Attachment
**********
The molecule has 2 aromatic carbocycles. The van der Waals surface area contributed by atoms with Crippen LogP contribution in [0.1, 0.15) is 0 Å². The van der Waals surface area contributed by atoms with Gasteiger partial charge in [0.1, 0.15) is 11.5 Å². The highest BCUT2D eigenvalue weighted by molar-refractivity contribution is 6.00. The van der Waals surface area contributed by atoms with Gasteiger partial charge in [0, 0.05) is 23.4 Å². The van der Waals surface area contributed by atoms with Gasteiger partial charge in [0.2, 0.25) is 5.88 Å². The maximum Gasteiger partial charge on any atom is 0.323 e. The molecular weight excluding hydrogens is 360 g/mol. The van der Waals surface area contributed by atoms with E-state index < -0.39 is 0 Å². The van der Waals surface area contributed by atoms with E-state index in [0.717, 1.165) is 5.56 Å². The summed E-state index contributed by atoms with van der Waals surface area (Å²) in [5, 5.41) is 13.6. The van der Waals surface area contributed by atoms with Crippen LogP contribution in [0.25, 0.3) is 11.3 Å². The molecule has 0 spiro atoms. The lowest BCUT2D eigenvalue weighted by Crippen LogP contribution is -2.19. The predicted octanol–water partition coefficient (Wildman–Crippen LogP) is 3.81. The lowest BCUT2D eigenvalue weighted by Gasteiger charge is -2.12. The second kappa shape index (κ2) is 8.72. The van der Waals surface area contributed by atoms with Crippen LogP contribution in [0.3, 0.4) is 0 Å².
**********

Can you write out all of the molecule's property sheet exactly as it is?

The molecule has 2 aromatic carbocycles. The van der Waals surface area contributed by atoms with Crippen LogP contribution in [0.1, 0.15) is 0 Å². The van der Waals surface area contributed by atoms with Gasteiger partial charge in [0.1, 0.15) is 11.5 Å². The highest BCUT2D eigenvalue weighted by molar-refractivity contribution is 6.00. The van der Waals surface area contributed by atoms with Gasteiger partial charge in [0, 0.05) is 23.4 Å². The van der Waals surface area contributed by atoms with Gasteiger partial charge in [0.2, 0.25) is 5.88 Å². The maximum Gasteiger partial charge on any atom is 0.323 e. The molecular weight excluding hydrogens is 360 g/mol. The van der Waals surface area contributed by atoms with E-state index < -0.39 is 0 Å². The van der Waals surface area contributed by atoms with E-state index in [0.717, 1.165) is 5.56 Å². The summed E-state index contributed by atoms with van der Waals surface area (Å²) in [5, 5.41) is 13.6. The van der Waals surface area contributed by atoms with Crippen LogP contribution in [0.25, 0.3) is 11.3 Å². The molecule has 0 spiro atoms. The lowest BCUT2D eigenvalue weighted by Crippen LogP contribution is -2.19. The predicted octanol–water partition coefficient (Wildman–Crippen LogP) is 3.81. The lowest BCUT2D eigenvalue weighted by Gasteiger charge is -2.12. The second kappa shape index (κ2) is 8.72. The van der Waals surface area contributed by atoms with Crippen LogP contribution in [0.3, 0.4) is 0 Å².